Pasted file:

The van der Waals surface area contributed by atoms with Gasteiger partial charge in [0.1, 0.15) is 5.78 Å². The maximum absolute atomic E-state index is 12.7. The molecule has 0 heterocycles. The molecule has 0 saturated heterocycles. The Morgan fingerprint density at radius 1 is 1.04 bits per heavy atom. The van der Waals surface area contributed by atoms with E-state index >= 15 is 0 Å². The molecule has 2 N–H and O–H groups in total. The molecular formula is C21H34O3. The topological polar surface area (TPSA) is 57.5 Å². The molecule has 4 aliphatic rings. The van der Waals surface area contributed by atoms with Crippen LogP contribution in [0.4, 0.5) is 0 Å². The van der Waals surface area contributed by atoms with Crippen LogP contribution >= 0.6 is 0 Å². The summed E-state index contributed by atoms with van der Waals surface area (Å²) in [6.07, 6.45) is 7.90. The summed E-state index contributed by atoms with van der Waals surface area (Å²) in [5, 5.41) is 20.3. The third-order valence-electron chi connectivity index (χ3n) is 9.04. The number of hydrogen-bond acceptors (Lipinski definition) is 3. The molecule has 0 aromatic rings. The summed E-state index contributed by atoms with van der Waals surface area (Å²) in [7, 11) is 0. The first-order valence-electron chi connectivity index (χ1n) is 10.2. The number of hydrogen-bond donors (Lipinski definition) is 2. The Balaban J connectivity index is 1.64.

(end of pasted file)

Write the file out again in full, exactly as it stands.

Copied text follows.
The van der Waals surface area contributed by atoms with Gasteiger partial charge in [0.1, 0.15) is 5.78 Å². The maximum absolute atomic E-state index is 12.7. The molecule has 0 heterocycles. The molecule has 0 saturated heterocycles. The Morgan fingerprint density at radius 1 is 1.04 bits per heavy atom. The van der Waals surface area contributed by atoms with E-state index >= 15 is 0 Å². The molecule has 2 N–H and O–H groups in total. The molecular formula is C21H34O3. The topological polar surface area (TPSA) is 57.5 Å². The molecule has 4 aliphatic rings. The van der Waals surface area contributed by atoms with Crippen LogP contribution in [0.4, 0.5) is 0 Å². The van der Waals surface area contributed by atoms with Crippen LogP contribution >= 0.6 is 0 Å². The summed E-state index contributed by atoms with van der Waals surface area (Å²) in [6.07, 6.45) is 7.90. The summed E-state index contributed by atoms with van der Waals surface area (Å²) in [5, 5.41) is 20.3. The third-order valence-electron chi connectivity index (χ3n) is 9.04. The number of hydrogen-bond acceptors (Lipinski definition) is 3. The molecule has 0 aromatic rings. The summed E-state index contributed by atoms with van der Waals surface area (Å²) in [7, 11) is 0. The first-order valence-electron chi connectivity index (χ1n) is 10.2. The number of hydrogen-bond donors (Lipinski definition) is 2. The Balaban J connectivity index is 1.64.